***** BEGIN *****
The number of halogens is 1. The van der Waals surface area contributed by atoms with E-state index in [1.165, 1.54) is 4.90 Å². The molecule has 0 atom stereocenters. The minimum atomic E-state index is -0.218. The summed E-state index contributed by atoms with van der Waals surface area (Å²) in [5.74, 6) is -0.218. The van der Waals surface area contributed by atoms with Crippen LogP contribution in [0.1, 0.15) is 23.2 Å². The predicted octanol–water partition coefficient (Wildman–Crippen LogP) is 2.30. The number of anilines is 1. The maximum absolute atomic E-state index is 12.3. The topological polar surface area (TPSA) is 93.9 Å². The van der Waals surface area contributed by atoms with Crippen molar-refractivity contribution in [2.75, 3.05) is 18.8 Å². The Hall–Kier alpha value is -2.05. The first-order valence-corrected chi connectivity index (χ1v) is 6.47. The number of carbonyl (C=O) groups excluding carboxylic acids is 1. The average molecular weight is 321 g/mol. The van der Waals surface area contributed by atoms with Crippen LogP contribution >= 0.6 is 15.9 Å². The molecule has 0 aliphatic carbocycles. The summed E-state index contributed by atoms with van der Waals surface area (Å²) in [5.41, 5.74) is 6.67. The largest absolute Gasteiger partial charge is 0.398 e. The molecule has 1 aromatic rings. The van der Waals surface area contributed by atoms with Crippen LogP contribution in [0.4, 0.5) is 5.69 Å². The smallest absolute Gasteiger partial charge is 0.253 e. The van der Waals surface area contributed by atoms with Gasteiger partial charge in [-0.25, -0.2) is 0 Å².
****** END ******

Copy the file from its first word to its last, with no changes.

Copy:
The number of halogens is 1. The van der Waals surface area contributed by atoms with E-state index in [1.165, 1.54) is 4.90 Å². The molecule has 0 atom stereocenters. The minimum atomic E-state index is -0.218. The summed E-state index contributed by atoms with van der Waals surface area (Å²) in [5.74, 6) is -0.218. The van der Waals surface area contributed by atoms with Crippen LogP contribution in [0.1, 0.15) is 23.2 Å². The predicted octanol–water partition coefficient (Wildman–Crippen LogP) is 2.30. The number of anilines is 1. The maximum absolute atomic E-state index is 12.3. The topological polar surface area (TPSA) is 93.9 Å². The van der Waals surface area contributed by atoms with Crippen molar-refractivity contribution in [2.75, 3.05) is 18.8 Å². The Hall–Kier alpha value is -2.05. The first-order valence-corrected chi connectivity index (χ1v) is 6.47. The number of carbonyl (C=O) groups excluding carboxylic acids is 1. The average molecular weight is 321 g/mol. The van der Waals surface area contributed by atoms with Crippen LogP contribution >= 0.6 is 15.9 Å². The molecule has 0 aliphatic carbocycles. The summed E-state index contributed by atoms with van der Waals surface area (Å²) in [5.41, 5.74) is 6.67. The largest absolute Gasteiger partial charge is 0.398 e. The molecule has 1 aromatic rings. The van der Waals surface area contributed by atoms with Crippen LogP contribution in [0.4, 0.5) is 5.69 Å². The smallest absolute Gasteiger partial charge is 0.253 e. The van der Waals surface area contributed by atoms with Gasteiger partial charge in [-0.25, -0.2) is 0 Å².